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Use & Abuse of Personal Information

Researchers at the Virginia Tech National Security Institute (VTNSI) are running a project called Use & Abuse (U&A) of Personal Information (PI), which explores how PI propagates across the Internet when used in online transactions. They will continue this project through the data collection and analysis phases.

Funded by the CCI Hub

Project Investigators

Principal Investigator (PI): Alan Michaels, Director, Virginia Tech National Security Institute (VTNSI) Spectrum Dominance Division

Co-PI: Madison Boswell, Project Manager, VTNSI Project Management Office

Rationale and Background

On a daily basis, consumers are inundated by a wide array of digital content, some of which is requested, but often, it’s material that was not deliberately sought. 

Researchers formed a multi-disciplinary Use & Abuse research team to find out how that content is delivered.

They found that a single transaction can be traced as the source of a variety of subsequent traffic. Key elements of this personal information included name, email, a live phone number that supported phone calls and texts, and demographics representative of national averages.

VTNSI has run this multidisciplinary project since 2020. Read more about the previous work.


Researchers will extend the original small-scale experiment from a manually constructed set of 300 identities to a more comprehensive automated set of 100,000 fake identities to be shared with second parties in one-time online transactions.

Fake IDs are sculpted and assigned to a variety of research questions before performing one-time online transactions. 

Results of those interactions are aggregated by an enterprise-scale open-source collection engine designed and built by students. This engine transforms incoming emails, SMS texts, and voicemails into labeled datasets to support analysis and comparison of PI sharing behaviors and cybersecurity characteristics of the online transaction (passwords, spam, malware).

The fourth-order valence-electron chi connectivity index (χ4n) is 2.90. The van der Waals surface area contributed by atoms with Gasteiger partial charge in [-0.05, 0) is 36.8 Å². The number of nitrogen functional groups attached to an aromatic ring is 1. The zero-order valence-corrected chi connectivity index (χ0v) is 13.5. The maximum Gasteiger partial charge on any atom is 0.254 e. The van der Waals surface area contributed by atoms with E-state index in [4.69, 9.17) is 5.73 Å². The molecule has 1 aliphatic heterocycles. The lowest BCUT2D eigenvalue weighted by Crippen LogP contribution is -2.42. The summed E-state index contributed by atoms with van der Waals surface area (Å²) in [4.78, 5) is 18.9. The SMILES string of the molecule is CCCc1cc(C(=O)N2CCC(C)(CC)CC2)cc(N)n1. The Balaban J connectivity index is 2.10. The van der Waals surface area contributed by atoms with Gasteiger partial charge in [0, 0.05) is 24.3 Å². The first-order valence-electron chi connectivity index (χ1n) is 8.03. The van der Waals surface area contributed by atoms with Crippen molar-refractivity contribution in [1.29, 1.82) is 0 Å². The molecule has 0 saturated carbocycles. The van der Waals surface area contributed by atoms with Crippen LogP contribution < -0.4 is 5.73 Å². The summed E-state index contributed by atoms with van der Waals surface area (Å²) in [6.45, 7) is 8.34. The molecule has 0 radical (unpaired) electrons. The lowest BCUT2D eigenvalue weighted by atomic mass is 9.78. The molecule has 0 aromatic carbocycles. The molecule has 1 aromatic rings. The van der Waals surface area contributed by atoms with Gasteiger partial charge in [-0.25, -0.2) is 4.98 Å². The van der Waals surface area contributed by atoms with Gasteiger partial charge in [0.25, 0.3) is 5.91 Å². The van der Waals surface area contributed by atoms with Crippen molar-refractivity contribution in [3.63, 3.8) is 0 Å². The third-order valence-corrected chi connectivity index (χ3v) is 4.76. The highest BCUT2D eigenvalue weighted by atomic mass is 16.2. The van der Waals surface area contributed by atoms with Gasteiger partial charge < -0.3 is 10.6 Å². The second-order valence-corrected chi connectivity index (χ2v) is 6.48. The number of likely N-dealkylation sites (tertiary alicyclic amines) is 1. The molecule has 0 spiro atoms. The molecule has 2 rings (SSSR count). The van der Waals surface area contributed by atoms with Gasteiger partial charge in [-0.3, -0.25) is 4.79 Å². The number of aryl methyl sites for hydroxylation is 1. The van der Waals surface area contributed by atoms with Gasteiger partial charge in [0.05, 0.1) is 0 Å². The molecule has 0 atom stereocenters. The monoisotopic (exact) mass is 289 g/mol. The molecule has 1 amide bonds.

Of particular interest are cross-site sharing behaviors (attributable due to one-time interactions) and root sources of spam/malicious content. 

Projected Outcomes

This project creates a workforce pipeline trained in open-source intelligence; incoming students are mentored both by the faculty advisor and a group of more experienced students who have been previously engaged in the project.

Students can gain 2 to 3 years of hands-on experience solving a real-world problem, interact with sponsors directly, and be presented with job opportunities. 

With 15 majors represented in the current student group, researchers look  to further scale the level of multidisciplinary approaches to this real-world Open Source Intelligence (OSINT) problem.

Longer term targets include publication of the results (largely beginning in 2024, continuing through 2025) from analyzed data content, full automation for U&A tools, and creation of a public dashboard that highlights PI sharing behaviors in real-time. 

Milestones include:

  • Extension of the student-developed Account Interaction Engine.
  • A student-led alpha test of the system, followed by a full-scale signup event. 
  • Hosting a fully-functional, internet-facing “honeypot” site (fake bank website). 
  • Continued development of tools for data analysis.
  • Secured external funding for the remainder of the U&A experiment.